Plant of the Week
Range map of American Witchhazel. States are colored green where American witchhazel may be found.
American Witchhazel (Hamamelis virginiana L.)
By Larry Stritch
American witchhazel is a member of the Witch-hazel family. The genus name Hamamelis is Latin from the Greek meaning a kind of medlar or service tree. The species name virginiana refers to being from Virginiana. This native grows throughout northeast and southeast North America, from Nova Scotia to Florida and from the Great Lakes to eastern Texas. It is particularly abundant in the Appalachian Mountains. American Witch hazel grows in moist, shaded sites in forests and at the forest edge.
As the leaves of the trees are all but fallen, the witch hazel comes into glorious bloom in late October to early November in the eastern United States. The yellow flowers exude a pleasant spicy fragrance. Photo by Larry Stritch.
American witchhazel is a shrub or small tree with arching branches generally growing as a dense, multi-stemmed clump reaching heights of 20 – 30 feet and widths of 15 to 20 feet.; however the shrub form typically does not grow over 12 – 15 feet tall. Leaves are alternate, simple, broadly ovate, 2.5 – 6 inches long, unequal offset leaf base, with large wavy teeth on the margins and with the upper surface dark green and the lower surface a paler green. This woody plant is extraordinary in its flowering pattern. The flowers are bright yellow, with 4 very slender creamy to bright yellow petals ½ to ¾ inch long, appearing in mid to late fall. The flowers are fragrant. Generally, its bright yellow flowers are the only sign of color in woods where all the autumn leaves lay upon the forest floor. American witchhazel is pollinated by a moth. The small, tanish to gray, hard capsules go dormant throughout the winter and then develop over the next growing season and then in autumn forcibly expel two shiny black seeds 10 to 20 feet rarely to 40 feet. The seeds then take an additional year to germinate.
Fruits of the witch hazel from last autumn's flowers are readily visible among the bright green leaves of spring. Photo by J.S Peterson, USDA NRCS PLANTS Database.
American witchhazel posses some interesting lore and uses. The most interesting use as been the use of forked limbs as dowsing or divining rods. Early European settles observed Native Americans using American witchhazel to find underground sources of water. This activity is probably where the common name witchhazel came from. “Wicke” is the Middle English for “lively’ and “wych” is from the Anglo-Saxon word for “bend.” American witchhazel was probably called a Wicke Hazel by early white settlers because the dowsing end of the forked branch would bend when underground water when detected by the dowser. This practice had a widespread use by American settlers and then exported back to Europe. Dowsing became an established feature of well-digging into the 20th century.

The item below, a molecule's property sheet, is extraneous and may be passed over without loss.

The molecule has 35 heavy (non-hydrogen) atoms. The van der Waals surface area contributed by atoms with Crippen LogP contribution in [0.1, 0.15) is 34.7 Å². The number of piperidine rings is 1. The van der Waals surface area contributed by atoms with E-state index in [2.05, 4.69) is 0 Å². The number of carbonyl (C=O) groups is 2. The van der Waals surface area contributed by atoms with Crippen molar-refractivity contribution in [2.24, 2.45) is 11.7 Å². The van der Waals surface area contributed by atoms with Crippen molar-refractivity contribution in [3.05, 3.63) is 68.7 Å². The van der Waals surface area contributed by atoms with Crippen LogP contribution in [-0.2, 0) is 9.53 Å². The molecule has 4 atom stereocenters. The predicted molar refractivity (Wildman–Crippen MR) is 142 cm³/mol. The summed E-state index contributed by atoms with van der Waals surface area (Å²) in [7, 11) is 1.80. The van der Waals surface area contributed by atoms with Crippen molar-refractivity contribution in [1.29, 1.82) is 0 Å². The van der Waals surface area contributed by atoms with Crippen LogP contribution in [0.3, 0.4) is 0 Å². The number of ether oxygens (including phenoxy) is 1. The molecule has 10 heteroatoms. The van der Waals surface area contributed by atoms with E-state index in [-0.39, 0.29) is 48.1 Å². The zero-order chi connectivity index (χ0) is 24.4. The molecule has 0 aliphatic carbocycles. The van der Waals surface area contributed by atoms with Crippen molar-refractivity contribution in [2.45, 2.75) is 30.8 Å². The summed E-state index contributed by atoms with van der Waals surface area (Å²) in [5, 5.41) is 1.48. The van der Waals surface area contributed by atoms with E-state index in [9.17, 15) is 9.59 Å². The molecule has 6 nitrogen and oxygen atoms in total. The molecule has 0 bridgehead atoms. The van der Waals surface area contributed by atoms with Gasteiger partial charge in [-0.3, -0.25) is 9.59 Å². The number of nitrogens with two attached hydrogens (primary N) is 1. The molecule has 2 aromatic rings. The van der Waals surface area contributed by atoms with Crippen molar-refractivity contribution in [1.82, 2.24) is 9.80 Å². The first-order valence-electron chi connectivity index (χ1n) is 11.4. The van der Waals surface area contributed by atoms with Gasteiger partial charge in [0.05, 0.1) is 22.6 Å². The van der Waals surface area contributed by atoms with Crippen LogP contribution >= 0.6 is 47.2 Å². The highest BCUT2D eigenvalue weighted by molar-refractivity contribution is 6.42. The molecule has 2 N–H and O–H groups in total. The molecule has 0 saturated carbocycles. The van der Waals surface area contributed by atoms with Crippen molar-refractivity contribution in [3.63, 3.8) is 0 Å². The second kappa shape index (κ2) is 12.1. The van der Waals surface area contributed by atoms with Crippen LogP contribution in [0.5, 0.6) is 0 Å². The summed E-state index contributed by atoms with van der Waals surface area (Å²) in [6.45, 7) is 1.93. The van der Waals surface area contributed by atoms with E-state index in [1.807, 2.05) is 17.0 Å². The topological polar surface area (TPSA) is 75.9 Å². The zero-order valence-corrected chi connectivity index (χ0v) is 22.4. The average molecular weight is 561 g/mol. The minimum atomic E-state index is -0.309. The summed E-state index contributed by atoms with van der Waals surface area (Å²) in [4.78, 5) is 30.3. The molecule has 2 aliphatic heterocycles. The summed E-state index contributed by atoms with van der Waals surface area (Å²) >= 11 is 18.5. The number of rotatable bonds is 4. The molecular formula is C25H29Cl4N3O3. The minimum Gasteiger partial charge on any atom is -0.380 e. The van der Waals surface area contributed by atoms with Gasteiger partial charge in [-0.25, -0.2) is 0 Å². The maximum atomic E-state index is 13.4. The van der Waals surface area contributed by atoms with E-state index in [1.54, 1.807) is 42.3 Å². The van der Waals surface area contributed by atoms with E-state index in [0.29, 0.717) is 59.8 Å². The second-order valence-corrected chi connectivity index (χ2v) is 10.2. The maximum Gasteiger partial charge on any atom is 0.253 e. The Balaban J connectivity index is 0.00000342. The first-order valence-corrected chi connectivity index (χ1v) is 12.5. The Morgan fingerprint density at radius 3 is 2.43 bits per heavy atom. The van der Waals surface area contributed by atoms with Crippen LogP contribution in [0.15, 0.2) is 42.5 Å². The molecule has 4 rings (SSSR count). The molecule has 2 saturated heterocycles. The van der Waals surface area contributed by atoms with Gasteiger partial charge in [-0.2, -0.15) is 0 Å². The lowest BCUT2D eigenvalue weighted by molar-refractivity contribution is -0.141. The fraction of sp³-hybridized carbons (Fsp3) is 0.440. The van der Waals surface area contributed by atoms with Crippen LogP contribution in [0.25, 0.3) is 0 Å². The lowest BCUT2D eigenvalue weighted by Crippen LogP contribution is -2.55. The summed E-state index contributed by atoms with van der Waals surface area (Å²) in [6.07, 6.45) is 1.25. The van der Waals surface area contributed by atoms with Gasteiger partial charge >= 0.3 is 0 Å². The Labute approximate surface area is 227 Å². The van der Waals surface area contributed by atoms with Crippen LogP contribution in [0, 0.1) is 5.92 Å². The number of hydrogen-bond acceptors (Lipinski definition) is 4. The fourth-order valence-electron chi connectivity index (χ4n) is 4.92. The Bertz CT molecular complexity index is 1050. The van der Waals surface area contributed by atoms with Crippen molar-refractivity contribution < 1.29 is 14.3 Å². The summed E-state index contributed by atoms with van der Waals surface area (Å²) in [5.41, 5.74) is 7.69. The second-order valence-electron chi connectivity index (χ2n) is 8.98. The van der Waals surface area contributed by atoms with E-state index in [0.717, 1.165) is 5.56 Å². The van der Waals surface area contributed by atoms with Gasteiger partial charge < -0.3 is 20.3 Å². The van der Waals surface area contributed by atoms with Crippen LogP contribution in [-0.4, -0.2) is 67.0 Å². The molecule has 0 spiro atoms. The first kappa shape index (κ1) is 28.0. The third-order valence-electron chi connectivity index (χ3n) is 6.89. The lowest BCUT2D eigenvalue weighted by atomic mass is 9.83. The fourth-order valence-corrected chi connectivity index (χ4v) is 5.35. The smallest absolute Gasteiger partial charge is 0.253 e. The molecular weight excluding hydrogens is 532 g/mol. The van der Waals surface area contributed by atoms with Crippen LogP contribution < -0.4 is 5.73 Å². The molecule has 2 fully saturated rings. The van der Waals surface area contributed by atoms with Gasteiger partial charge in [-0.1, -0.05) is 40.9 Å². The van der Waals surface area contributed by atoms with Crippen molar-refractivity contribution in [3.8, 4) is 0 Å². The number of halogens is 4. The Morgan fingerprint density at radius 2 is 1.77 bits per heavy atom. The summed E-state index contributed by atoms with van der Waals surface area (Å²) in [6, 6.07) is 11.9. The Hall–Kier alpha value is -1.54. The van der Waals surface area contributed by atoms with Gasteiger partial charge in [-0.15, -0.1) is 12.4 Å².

To the unwitting hiker, to come upon the flowering witch hazel in late autumn is an unexpected treat as the rest of the forest's plants prepare for a long winter's nap. Photo by Larry Stritch.
American witchhazel is adaptable to home landscaping situations. It should be planted on the north side of homes and north-facing slopes where semi-shaded habits are more common. It prefers rich moist soils and requires regular watering when being established. If planted in the full sunlight it may suffer, occurring in nature as an understory plant. Many gardeners have been abandoning the planting of American witchhazel and are now selecting a number of the Asiatic hybrids. However, there flowers have no fragrance. American witchhazel can be grown from seeds that have been cold stratified. Seeds should be planted in pots and generally grown in them for up to two to three years before they are mature enough to transplant. Flowering does not start until the plants are at least six years old.
For More Information: PLANTS Profile - Hamamelis virginiana, American Witchhazel